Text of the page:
This news story is part of our week-long discussion around the theme of communication: how to speak to specific healthcare communities, and best practices for pharma executives.
By Leah Warner
The commercial interests of pharmaceutical companies continue to remain under scrutiny as evidenced by the recent announcement of the Council of Medical Specialty Societies (CMSS) “Code for Interactions with Companies.
The CMSS officially adopted the code on April 17, 2010. This was the result of a request from CEOs of the CMSS member organizations to put forth a code of conduct for Medical Specialty Societies to “enhance professionalism, and to disclose, manage, and resolve relationships with industry. A Task Force on Professionalism and Conflicts of Interest was formed to develop the Code that consists of the following 10 key Principles of Interaction outlining acceptable practices between Societies and for-profit companies:
1. Independence: Development of educational activities, scientific programs, products and services should remain independent of company influence.
2. Transparency: Conflicts of interest will be made available to society members and the public.
3. Accepting Charitable Contributions: All charitable contributions must be aligned with the strategic priorities and mission of the organization.
4. Accepting Corporate Sponsorships: Corporate sponsorships are permitted only if the program is aligned with the strategic mission/vision of the organization.
5. Society Meetings: Must comply with ACCME Standards of Commercial Support and seek to identify and manage conflicts of interest.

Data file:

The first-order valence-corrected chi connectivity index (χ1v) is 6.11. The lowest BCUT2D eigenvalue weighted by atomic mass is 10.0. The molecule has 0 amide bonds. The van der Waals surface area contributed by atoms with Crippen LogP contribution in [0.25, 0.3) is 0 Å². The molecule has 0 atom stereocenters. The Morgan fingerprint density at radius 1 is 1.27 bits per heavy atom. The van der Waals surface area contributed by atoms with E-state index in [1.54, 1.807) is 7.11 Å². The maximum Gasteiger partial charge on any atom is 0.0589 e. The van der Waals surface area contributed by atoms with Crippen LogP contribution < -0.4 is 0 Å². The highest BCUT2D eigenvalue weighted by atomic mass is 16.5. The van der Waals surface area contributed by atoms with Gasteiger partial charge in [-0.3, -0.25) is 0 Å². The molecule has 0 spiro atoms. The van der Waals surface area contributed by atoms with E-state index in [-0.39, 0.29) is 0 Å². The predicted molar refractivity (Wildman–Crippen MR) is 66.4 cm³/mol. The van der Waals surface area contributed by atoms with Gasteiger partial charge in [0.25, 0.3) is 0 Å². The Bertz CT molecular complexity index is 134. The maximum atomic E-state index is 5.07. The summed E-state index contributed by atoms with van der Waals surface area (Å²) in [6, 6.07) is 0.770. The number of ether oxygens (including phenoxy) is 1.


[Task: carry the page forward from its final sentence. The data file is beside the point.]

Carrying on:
6. Awarding of Research Grants: Companies may not select or influence the selection of recipients of research grants.
7. Clinical Practice Guidelines: To be based on scientific evidence only and will not permit direct Company support for development or initial distribution.
8. Society Journals: Will maintain editorial independence from the Society and advertisers.
9. Standards of Advertising: Societies will set written standards for advertising.
10. Standards of Licensing: Societies will set written standards for licensing aimed at preventing misuse and modification of licensed materials.
The code is voluntary for all MSS, however, those societies that sign the code will be recognized on the CMSS web site and are expected to adopt as many of the practices as quickly as possible and set a reasonable timeline to institute all practices. Those societies that choose not to sign the code will also be identified on the CMSS web site.
This is yet another measure, similar to Pharma code to ensure there is a clear separation between the commercial interests of pharmaceutical companies and scientific interests of professional medical associations.